Day 3: Framework Session – The Gains from Trade
Chaired by Erik Verhoogen (Research Programme Director, IGC Firms Programme; Associate Professor of International and Public Affairs and Economics, Columbia University) and Richard Newfarmer (Country Director, IGC Rwanda, South Sudan and Uganda) , this Framework Session aimed to lay out the research landscape on Trade Gains.
Andrés Rodriguez-Clare started the session outlining the three most pressing questions in the field of Trade and Growth:
- Does trade openness increase growth?
- Under which conditions does trade fosters growth, and how can these gains be measured?
- And finally, what is the role of public policies?
As a matter of fact, much still needs to be learnt about the impact of trade on growth. For example, trade seems to be correlated with growth, and this evidence is stronger in countries that have adopted open market policies. Recent empirical work has identified the causal relationship as to be going from trade to growth, but the former seems also to be correlated with higher poverty. Hence, there is a strong need for more research into policies to better harness gains from trade.
Moreover, while researchers have managed to clearly identify this causal impact, more work is needed in order to understand the nature of this link. Interesting research has analysed how trade openness allows firms to access better and higher quality inputs, better technologies and how trade provides incentives for learning and production upgrading. How to foster this process, however, is a policy question that still offers many research opportunities.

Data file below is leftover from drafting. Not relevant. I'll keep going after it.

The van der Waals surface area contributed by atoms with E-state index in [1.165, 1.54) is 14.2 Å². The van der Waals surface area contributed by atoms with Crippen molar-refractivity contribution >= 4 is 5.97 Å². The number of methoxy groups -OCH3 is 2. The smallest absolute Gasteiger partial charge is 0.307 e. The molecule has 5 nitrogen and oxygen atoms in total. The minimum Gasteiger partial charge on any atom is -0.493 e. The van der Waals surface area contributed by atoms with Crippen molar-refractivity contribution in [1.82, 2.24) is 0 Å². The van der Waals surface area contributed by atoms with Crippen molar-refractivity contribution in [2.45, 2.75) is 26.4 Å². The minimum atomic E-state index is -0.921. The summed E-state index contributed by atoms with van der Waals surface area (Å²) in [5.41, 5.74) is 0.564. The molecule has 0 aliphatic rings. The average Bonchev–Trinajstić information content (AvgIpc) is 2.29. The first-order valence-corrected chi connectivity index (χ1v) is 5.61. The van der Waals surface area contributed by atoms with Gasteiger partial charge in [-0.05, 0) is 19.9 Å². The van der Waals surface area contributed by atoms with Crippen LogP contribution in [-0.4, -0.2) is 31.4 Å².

Central to the debate on Trade Gains are the obstacles that firms face in trading both internationally and domestically. For example, the US gains from internal trade have been estimated in the range of 30%, but this figure would drop to 10% if the US trade costs were comparable to Ethiopia and Nigeria. This issue is particularly relevant in many developing countries as they often record significantly lower trade flows than what economic models would predict. Identifying and tackling the source of these trade barriers could potentially have a large impact in reducing income disparities between countries.
Melise Jaud (World Bank) took the podium next to present her work on export “Big Hits”. This term came to describe those episodes of rapid export surge of products new to a country’s export basket. Trade statistics show many of these episodes around the world, from bananas in Uganda to cut flowers in Kenya, but little is known about the origin of these export successes. Jaud’s results show that Big Hits induce growth in the number of firms, increase employment and stimulate a learning process conducive to future export success. However, little is known about the role that policy can play in the process. As a matter of facts, these episodes are not correlated to demand nor supply shocks and seem to be determined by country-product matching dynamics. How to foster this process is a question on which the research agenda should focus in future.
The two discussants, Hon. Minister Axel Addy (Minister of Commerce and Industry, Liberia) and Rukhsana Shah (Secretary, Ministry of Textile Industry, Government of Pakistan), laid out an interesting debate from their own countries’ experience. Using the words of Andrés Rodriguez-Clare, what is important for policy-makers is not “creating comparative advantage, but it is taking advantage of existing comparative advantage by mobilising resources”, referring, for example, to Human Capital and Infrastructure.
By Andrea Smurra, Country Economist, IGC Myanmar